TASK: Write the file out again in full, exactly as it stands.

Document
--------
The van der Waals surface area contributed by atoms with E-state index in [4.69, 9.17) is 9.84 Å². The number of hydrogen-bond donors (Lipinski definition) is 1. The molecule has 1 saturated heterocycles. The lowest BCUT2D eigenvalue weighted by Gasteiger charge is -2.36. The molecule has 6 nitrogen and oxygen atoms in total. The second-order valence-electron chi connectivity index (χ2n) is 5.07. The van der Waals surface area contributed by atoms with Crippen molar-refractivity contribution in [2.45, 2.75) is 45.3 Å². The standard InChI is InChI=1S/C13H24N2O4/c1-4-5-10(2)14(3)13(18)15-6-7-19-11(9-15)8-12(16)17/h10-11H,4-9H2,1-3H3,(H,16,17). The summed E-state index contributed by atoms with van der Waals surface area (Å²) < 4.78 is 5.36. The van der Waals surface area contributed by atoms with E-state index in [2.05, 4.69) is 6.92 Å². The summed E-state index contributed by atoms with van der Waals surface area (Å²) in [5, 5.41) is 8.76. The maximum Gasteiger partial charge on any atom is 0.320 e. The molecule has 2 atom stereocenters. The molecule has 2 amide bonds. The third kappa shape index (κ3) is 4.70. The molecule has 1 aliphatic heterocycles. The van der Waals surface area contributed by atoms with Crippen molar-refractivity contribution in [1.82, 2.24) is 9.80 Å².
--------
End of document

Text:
The van der Waals surface area contributed by atoms with E-state index in [4.69, 9.17) is 9.84 Å². The number of hydrogen-bond donors (Lipinski definition) is 1. The molecule has 1 saturated heterocycles. The lowest BCUT2D eigenvalue weighted by Gasteiger charge is -2.36. The molecule has 6 nitrogen and oxygen atoms in total. The second-order valence-electron chi connectivity index (χ2n) is 5.07. The van der Waals surface area contributed by atoms with Crippen molar-refractivity contribution in [2.45, 2.75) is 45.3 Å². The standard InChI is InChI=1S/C13H24N2O4/c1-4-5-10(2)14(3)13(18)15-6-7-19-11(9-15)8-12(16)17/h10-11H,4-9H2,1-3H3,(H,16,17). The summed E-state index contributed by atoms with van der Waals surface area (Å²) < 4.78 is 5.36. The van der Waals surface area contributed by atoms with E-state index in [2.05, 4.69) is 6.92 Å². The summed E-state index contributed by atoms with van der Waals surface area (Å²) in [5, 5.41) is 8.76. The maximum Gasteiger partial charge on any atom is 0.320 e. The molecule has 2 atom stereocenters. The molecule has 2 amide bonds. The third kappa shape index (κ3) is 4.70. The molecule has 1 aliphatic heterocycles. The van der Waals surface area contributed by atoms with Crippen molar-refractivity contribution in [1.82, 2.24) is 9.80 Å².